But by opening day 2018, Adeiny Hechavarria was the starting shortstop, Brad Robertson was the starting second baseman, and the lefty-swinging Miller was being platooned at first base with C.J. Cron. After 9 regular season games, Miller went on the injured list on April 9th with another groin strain and returned on April 20th. On June 7th, the Rays decided to cut bait, designating Miller for assignment. The club apparently believed that Miller didn’t have the defense to play the middle infield on a regular basis and with reduced offensive numbers (career high 29.3% K rate, 6% drop in walk rate, 107 wRC+ despite a MLB career-best .343 BABIP), he wasn’t good enough offensively to play 1B as the long side of a platoon. Three days after the DFA, the Rays traded Miller to the Milwaukee Brewers straight up for 1B Ji-Man Choi, who had already been outrighted to AAA by 3 different clubs and was on his last option year.
On the day after the trade, the Brewers decided to option Miller to AAA Colorado Springs, the first time Miller had been optioned to the minors in his career. After only 8 games in the minors, the Brewers recalled Miller on June 23rd, optioning OF Domingo Santana to AAA. After 18 starts (13 at 2B, 5 at SS) and 27 games, however, the Brewers also gave up on Miller, designating him assignment on July 28th to make room for the newly-acquired Mike Moustakas, and releasing him 3 days later. In 80 PA with the Brewers, Miller struck out almost 40% of the time, and managed only a .230/.288/.378 slash line and a 75 wRC+, despite a .366 BABIP. Miller remained out of baseball the rest of the year and had surgery in August to repair a torn labrum in his hip as well as microfracture surgery on the same hip.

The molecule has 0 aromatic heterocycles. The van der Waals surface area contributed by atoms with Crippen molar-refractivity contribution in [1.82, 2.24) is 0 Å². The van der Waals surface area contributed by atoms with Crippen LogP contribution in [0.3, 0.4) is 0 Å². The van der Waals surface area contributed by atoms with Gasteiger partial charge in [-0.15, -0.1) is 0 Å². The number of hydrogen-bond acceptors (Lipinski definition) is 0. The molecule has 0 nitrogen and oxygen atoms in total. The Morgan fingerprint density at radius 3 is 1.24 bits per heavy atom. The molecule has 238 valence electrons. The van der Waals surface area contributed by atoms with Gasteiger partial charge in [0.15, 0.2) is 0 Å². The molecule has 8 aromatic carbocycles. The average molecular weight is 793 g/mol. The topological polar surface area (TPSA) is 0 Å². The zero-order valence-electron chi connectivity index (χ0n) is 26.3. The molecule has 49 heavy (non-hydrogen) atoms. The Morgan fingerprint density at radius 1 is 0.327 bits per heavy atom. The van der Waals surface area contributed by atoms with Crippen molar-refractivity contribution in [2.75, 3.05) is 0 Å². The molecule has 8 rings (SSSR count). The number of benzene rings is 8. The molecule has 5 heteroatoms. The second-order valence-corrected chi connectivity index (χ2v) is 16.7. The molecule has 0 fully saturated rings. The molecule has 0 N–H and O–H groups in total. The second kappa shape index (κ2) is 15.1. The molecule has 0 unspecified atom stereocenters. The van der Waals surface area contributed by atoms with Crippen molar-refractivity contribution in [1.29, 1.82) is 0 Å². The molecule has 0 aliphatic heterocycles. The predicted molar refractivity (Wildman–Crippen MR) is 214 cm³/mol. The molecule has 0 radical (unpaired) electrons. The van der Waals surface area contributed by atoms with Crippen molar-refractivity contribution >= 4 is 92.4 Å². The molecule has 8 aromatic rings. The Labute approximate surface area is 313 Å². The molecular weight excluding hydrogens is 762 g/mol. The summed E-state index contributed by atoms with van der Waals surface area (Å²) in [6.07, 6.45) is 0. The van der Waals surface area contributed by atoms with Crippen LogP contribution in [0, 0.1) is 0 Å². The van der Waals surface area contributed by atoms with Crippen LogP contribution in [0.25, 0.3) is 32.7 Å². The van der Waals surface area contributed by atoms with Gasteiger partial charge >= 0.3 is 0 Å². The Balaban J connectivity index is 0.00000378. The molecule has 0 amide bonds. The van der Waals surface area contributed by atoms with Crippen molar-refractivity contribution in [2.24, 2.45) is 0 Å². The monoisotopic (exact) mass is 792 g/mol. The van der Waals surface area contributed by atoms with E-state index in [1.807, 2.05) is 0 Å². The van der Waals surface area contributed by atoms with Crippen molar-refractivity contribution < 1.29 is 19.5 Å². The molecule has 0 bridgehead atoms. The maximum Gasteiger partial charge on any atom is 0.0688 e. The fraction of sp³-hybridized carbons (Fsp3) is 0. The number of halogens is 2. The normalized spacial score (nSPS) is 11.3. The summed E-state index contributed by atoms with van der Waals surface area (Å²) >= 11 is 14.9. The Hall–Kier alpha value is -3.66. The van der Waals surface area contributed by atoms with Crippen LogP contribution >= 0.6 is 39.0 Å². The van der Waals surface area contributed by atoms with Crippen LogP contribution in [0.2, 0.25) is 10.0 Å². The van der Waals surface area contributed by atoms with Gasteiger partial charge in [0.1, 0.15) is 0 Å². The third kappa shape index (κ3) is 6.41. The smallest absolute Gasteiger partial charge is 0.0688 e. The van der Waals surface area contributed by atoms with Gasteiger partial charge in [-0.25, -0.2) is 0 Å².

The Los Angeles Dodgers signed Miller to a minor league deal in late February 2019 and invited him to spring training, but, sensing that he was not going to make the opening day roster, Miller exercised an opt-out clause in his contract that forced the Dodgers to give him his unconditional release after 12 spring training games. On March 24th, 2019, he signed a 1-year major league deal with the Cleveland Indians, a club which had injury issues in the middle infield. After starting 11 of the club’s first 14 games at 2B, the Indians decided to designate Miller for assignment when Jason Kipnis, their preferred regular second baseman, was ready to return from the injured list. Miller cleared outright assignment waivers, but elected free agency instead of accepting an outright assignment to AAA.